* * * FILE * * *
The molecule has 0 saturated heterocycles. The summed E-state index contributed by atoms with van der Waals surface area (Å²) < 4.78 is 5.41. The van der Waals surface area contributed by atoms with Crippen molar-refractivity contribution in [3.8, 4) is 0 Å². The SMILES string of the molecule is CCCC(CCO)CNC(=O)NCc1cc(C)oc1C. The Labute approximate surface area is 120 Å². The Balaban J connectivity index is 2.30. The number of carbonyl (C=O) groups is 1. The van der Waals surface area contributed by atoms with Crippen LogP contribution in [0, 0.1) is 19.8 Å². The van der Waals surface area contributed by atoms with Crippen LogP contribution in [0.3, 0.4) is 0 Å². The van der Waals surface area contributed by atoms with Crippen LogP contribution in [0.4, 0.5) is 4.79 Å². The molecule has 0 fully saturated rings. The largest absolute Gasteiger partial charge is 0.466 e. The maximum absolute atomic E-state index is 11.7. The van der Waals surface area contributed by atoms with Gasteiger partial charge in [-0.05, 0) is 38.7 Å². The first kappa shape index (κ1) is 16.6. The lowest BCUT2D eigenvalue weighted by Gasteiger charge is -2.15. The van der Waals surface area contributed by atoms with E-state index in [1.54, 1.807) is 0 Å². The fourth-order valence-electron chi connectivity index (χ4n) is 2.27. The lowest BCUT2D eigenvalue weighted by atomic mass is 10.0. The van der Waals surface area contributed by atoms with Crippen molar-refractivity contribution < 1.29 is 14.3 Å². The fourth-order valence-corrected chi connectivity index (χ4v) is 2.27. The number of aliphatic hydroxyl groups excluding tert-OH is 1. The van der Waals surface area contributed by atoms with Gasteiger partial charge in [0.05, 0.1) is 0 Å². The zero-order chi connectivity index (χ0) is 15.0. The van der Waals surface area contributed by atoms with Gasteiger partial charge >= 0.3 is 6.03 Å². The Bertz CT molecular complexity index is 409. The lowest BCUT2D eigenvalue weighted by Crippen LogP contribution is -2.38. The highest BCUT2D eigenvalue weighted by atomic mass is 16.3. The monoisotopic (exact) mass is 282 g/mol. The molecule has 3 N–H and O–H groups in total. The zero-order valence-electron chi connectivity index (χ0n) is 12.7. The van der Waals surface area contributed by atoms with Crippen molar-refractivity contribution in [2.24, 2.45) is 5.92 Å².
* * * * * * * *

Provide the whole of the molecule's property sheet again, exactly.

The molecule has 0 saturated heterocycles. The summed E-state index contributed by atoms with van der Waals surface area (Å²) < 4.78 is 5.41. The van der Waals surface area contributed by atoms with Crippen molar-refractivity contribution in [3.8, 4) is 0 Å². The SMILES string of the molecule is CCCC(CCO)CNC(=O)NCc1cc(C)oc1C. The Labute approximate surface area is 120 Å². The Balaban J connectivity index is 2.30. The number of carbonyl (C=O) groups is 1. The van der Waals surface area contributed by atoms with Crippen LogP contribution in [0, 0.1) is 19.8 Å². The van der Waals surface area contributed by atoms with Crippen LogP contribution in [0.3, 0.4) is 0 Å². The van der Waals surface area contributed by atoms with Crippen LogP contribution in [0.4, 0.5) is 4.79 Å². The molecule has 0 fully saturated rings. The largest absolute Gasteiger partial charge is 0.466 e. The maximum absolute atomic E-state index is 11.7. The van der Waals surface area contributed by atoms with Gasteiger partial charge in [-0.05, 0) is 38.7 Å². The first kappa shape index (κ1) is 16.6. The lowest BCUT2D eigenvalue weighted by Gasteiger charge is -2.15. The van der Waals surface area contributed by atoms with E-state index in [1.54, 1.807) is 0 Å². The fourth-order valence-electron chi connectivity index (χ4n) is 2.27. The lowest BCUT2D eigenvalue weighted by atomic mass is 10.0. The van der Waals surface area contributed by atoms with Crippen molar-refractivity contribution < 1.29 is 14.3 Å². The fourth-order valence-corrected chi connectivity index (χ4v) is 2.27. The number of aliphatic hydroxyl groups excluding tert-OH is 1. The van der Waals surface area contributed by atoms with Gasteiger partial charge in [0.05, 0.1) is 0 Å². The zero-order chi connectivity index (χ0) is 15.0. The van der Waals surface area contributed by atoms with Gasteiger partial charge >= 0.3 is 6.03 Å². The Bertz CT molecular complexity index is 409. The lowest BCUT2D eigenvalue weighted by Crippen LogP contribution is -2.38. The highest BCUT2D eigenvalue weighted by atomic mass is 16.3. The monoisotopic (exact) mass is 282 g/mol. The molecule has 3 N–H and O–H groups in total. The zero-order valence-electron chi connectivity index (χ0n) is 12.7. The van der Waals surface area contributed by atoms with Crippen molar-refractivity contribution in [2.24, 2.45) is 5.92 Å².